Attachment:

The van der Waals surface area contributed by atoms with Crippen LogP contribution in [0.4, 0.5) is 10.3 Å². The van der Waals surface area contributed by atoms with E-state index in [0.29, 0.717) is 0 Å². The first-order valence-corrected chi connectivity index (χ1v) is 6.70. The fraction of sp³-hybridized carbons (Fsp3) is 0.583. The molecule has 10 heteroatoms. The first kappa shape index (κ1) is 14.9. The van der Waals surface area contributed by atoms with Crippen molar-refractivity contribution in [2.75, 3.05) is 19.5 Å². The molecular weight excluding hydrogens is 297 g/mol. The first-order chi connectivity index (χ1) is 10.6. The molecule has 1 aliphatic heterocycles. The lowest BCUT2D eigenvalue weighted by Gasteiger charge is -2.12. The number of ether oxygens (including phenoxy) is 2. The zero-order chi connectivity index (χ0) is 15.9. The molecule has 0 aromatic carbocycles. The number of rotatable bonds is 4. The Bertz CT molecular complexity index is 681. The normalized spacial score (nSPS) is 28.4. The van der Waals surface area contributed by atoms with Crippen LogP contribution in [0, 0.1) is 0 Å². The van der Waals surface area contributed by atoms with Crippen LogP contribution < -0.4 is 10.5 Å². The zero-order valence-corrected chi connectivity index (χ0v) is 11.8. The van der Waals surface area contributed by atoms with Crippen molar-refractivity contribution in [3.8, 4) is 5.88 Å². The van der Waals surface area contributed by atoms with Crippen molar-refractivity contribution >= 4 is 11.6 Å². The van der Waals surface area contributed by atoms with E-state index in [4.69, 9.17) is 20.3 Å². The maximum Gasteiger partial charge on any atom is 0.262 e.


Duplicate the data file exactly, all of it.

The van der Waals surface area contributed by atoms with Crippen LogP contribution in [0.4, 0.5) is 10.3 Å². The van der Waals surface area contributed by atoms with E-state index in [0.29, 0.717) is 0 Å². The first-order valence-corrected chi connectivity index (χ1v) is 6.70. The fraction of sp³-hybridized carbons (Fsp3) is 0.583. The molecule has 10 heteroatoms. The first kappa shape index (κ1) is 14.9. The van der Waals surface area contributed by atoms with Crippen molar-refractivity contribution in [2.75, 3.05) is 19.5 Å². The molecular weight excluding hydrogens is 297 g/mol. The first-order chi connectivity index (χ1) is 10.6. The molecule has 1 aliphatic heterocycles. The lowest BCUT2D eigenvalue weighted by Gasteiger charge is -2.12. The number of ether oxygens (including phenoxy) is 2. The zero-order chi connectivity index (χ0) is 15.9. The molecule has 0 aromatic carbocycles. The number of rotatable bonds is 4. The Bertz CT molecular complexity index is 681. The normalized spacial score (nSPS) is 28.4. The van der Waals surface area contributed by atoms with Crippen LogP contribution in [0, 0.1) is 0 Å². The van der Waals surface area contributed by atoms with Crippen LogP contribution < -0.4 is 10.5 Å². The zero-order valence-corrected chi connectivity index (χ0v) is 11.8. The van der Waals surface area contributed by atoms with Crippen molar-refractivity contribution in [3.8, 4) is 5.88 Å². The van der Waals surface area contributed by atoms with Crippen molar-refractivity contribution >= 4 is 11.6 Å². The van der Waals surface area contributed by atoms with E-state index in [4.69, 9.17) is 20.3 Å². The maximum Gasteiger partial charge on any atom is 0.262 e.